Poor guy. Even simple, by-the-book childhood procedures find a way to morph into something frightening. Soon Jack will wake up and it will be his 6th birthday, a birthday that we will spend in the hospital. Sam will arrive with his dad a few hours later, and we’ll celebrate. Looking out at a lovely view of the manicured Nemours campus, with its chemical-green lawns and elegant, rod-straight bell tower, I can’t help but think of the boys on their birthday, and how very fundamentally different they are.
A few weeks ago, I took a few morning hours to explore a Delaware wildlife preserve. It was a beautiful day and the air was filled with the intricate patterns of birdsong, a sonic Persian carpet. I took a long, slow walk in sun-dappled woods, listening to the chorus, and I came across something I love to see. It was a naked, rain-stained snag, standing tall and pocked with woodpecker holes, an imperious crone among lacy, trembling maidens. Stripped of leaves and bark, the unique, spiral grain of the tree’s underlying wood was revealed, like a yogi’s deep stretch reaching up from the base and given breath. I love to see these odd trees. The spiral-grained tree seems to articulate something important about a life well and honorably lived.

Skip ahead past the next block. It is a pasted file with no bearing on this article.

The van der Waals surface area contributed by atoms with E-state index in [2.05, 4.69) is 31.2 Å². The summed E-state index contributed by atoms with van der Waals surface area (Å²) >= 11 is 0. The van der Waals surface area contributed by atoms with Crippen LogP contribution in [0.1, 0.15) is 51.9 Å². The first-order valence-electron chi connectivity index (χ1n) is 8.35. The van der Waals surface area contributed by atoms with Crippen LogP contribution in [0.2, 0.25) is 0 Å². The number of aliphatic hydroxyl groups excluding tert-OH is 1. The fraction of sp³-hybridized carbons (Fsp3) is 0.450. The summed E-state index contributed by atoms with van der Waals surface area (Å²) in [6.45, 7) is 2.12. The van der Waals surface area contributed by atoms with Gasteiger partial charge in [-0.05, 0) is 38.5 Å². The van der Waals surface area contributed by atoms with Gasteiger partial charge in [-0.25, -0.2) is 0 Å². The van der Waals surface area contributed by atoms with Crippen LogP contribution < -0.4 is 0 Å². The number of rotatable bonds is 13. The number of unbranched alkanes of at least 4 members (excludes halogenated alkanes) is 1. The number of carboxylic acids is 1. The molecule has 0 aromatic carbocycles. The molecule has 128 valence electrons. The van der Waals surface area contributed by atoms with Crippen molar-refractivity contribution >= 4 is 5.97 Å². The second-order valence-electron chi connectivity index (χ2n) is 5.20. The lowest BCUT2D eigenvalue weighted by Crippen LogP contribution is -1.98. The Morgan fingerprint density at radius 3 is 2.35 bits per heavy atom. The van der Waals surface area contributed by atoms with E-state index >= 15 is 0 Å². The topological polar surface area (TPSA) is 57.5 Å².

What makes a tree grow like this? Not all standing snags or moldering logs have this distinctive twist; most offer up the pinstripe-straight pattern we see daily in hardwood floors and furniture. For many years I had assumed that this was the result of the trees turning as saplings, twisting to reach for the sun like sunflowers. But the truth is not so axiomatic, and perhaps not fully understood. One of the main theories I have found is that some trees grow in a more pronounced spiral pattern when their roots are unevenly exposed to water and nutrients, forcing the organism to adopt a more consistent- and perhaps more pronounced- spiraling pattern to provide equal nourishment to all parts of the organism. (If interested, read here.)